00124 - Topographical engineers; May 2, 1862; Yorktown, VA [LC-DIG-cwpb-00124]
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The origin of the Topographical Engineers dates back to the War of 1812, when they were part of the Army Corps of Engineers. From 1838, the Corps of Topographical Engineers existed independently as an Army Unit for 25 years until 1863. Their primary responsibility was to conduct surveys and create maps for use during war. Working in conjunction with the Army Corps of Engineers, they helped draw up plans for much of the engineering work that was done on fortifications and civil engineering projects.
The Topographical Engineers helped to map rivers, railroads, territorial boundaries, elevation and other details of mapping for both government and private use. Future generals such as George Meade and Joseph E. Johnston had begun their careers as Topographical Engineers. With the start of the Civil War many of these maps were used to help define battle plans and determine troop movements. The use of hot air balloons was used for the first time to help conduct aerial surveys. By 1863, it was clear that the duties of the Topographical Engineers overlapped greatly with the Corps of Engineers and the two were brought together again.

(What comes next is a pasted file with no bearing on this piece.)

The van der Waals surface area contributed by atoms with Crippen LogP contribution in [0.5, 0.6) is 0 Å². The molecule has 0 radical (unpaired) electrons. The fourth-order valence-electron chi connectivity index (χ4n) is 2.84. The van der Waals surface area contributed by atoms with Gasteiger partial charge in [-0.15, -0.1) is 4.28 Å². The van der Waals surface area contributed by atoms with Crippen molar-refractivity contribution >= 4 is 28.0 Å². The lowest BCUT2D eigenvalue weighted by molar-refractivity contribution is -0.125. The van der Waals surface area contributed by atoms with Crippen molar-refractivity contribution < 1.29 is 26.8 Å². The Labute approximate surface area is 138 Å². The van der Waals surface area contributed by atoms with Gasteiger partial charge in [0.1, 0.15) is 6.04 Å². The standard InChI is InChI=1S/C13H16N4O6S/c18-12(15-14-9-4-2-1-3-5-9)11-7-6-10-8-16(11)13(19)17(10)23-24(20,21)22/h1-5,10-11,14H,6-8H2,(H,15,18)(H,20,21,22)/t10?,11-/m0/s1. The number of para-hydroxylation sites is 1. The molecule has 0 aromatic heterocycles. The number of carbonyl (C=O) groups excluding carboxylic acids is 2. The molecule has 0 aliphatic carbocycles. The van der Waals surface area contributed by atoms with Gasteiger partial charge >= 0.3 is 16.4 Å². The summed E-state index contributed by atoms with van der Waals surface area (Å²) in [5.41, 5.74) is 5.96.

The men in this image demonstrate some of the tools of the trade. To the far left can be seen a surveyor’s scope and to the far right is steel tape (use to provide precise measurement of distance). Featured in the image William Paine (seated far left), who invented steel tape as well as (most likely) Allan Pinkerton (standing second from right). There also appears to be a foreign observer (third from right).